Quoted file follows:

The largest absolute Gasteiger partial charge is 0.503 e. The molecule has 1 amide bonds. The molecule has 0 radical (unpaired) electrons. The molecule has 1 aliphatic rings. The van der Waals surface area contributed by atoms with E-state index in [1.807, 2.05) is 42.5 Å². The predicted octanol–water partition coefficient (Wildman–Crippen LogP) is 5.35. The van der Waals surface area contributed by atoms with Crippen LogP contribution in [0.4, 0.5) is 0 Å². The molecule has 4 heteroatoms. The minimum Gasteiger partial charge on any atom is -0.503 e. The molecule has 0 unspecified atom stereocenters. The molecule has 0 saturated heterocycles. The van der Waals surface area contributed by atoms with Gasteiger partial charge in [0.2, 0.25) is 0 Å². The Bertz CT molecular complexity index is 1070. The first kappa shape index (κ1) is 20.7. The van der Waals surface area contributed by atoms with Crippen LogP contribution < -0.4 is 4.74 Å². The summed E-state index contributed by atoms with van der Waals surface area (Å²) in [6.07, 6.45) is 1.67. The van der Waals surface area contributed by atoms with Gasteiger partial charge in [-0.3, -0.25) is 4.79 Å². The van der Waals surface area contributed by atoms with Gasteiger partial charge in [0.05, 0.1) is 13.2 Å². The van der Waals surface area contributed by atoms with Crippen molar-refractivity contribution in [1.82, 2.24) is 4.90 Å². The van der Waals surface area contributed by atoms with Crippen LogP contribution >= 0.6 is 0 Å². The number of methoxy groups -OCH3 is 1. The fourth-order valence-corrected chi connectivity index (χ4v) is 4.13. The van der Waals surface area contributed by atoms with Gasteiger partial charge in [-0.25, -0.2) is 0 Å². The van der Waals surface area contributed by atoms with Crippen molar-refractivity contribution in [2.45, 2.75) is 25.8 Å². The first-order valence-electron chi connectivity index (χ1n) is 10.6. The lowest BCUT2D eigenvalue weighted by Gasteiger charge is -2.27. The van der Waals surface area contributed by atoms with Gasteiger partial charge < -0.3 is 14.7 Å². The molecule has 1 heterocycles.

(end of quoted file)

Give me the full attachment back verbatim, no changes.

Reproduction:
The largest absolute Gasteiger partial charge is 0.503 e. The molecule has 1 amide bonds. The molecule has 0 radical (unpaired) electrons. The molecule has 1 aliphatic rings. The van der Waals surface area contributed by atoms with E-state index in [1.807, 2.05) is 42.5 Å². The predicted octanol–water partition coefficient (Wildman–Crippen LogP) is 5.35. The van der Waals surface area contributed by atoms with Crippen LogP contribution in [0.4, 0.5) is 0 Å². The molecule has 4 heteroatoms. The minimum Gasteiger partial charge on any atom is -0.503 e. The molecule has 0 unspecified atom stereocenters. The molecule has 0 saturated heterocycles. The van der Waals surface area contributed by atoms with Gasteiger partial charge in [0.2, 0.25) is 0 Å². The Bertz CT molecular complexity index is 1070. The first kappa shape index (κ1) is 20.7. The van der Waals surface area contributed by atoms with Crippen LogP contribution < -0.4 is 4.74 Å². The summed E-state index contributed by atoms with van der Waals surface area (Å²) in [6.07, 6.45) is 1.67. The van der Waals surface area contributed by atoms with Gasteiger partial charge in [-0.3, -0.25) is 4.79 Å². The van der Waals surface area contributed by atoms with Gasteiger partial charge in [0.05, 0.1) is 13.2 Å². The van der Waals surface area contributed by atoms with Crippen molar-refractivity contribution in [1.82, 2.24) is 4.90 Å². The van der Waals surface area contributed by atoms with Crippen LogP contribution >= 0.6 is 0 Å². The number of methoxy groups -OCH3 is 1. The fourth-order valence-corrected chi connectivity index (χ4v) is 4.13. The van der Waals surface area contributed by atoms with Gasteiger partial charge in [-0.25, -0.2) is 0 Å². The van der Waals surface area contributed by atoms with Crippen molar-refractivity contribution in [2.45, 2.75) is 25.8 Å². The first-order valence-electron chi connectivity index (χ1n) is 10.6. The lowest BCUT2D eigenvalue weighted by Gasteiger charge is -2.27. The van der Waals surface area contributed by atoms with Gasteiger partial charge < -0.3 is 14.7 Å². The molecule has 1 heterocycles.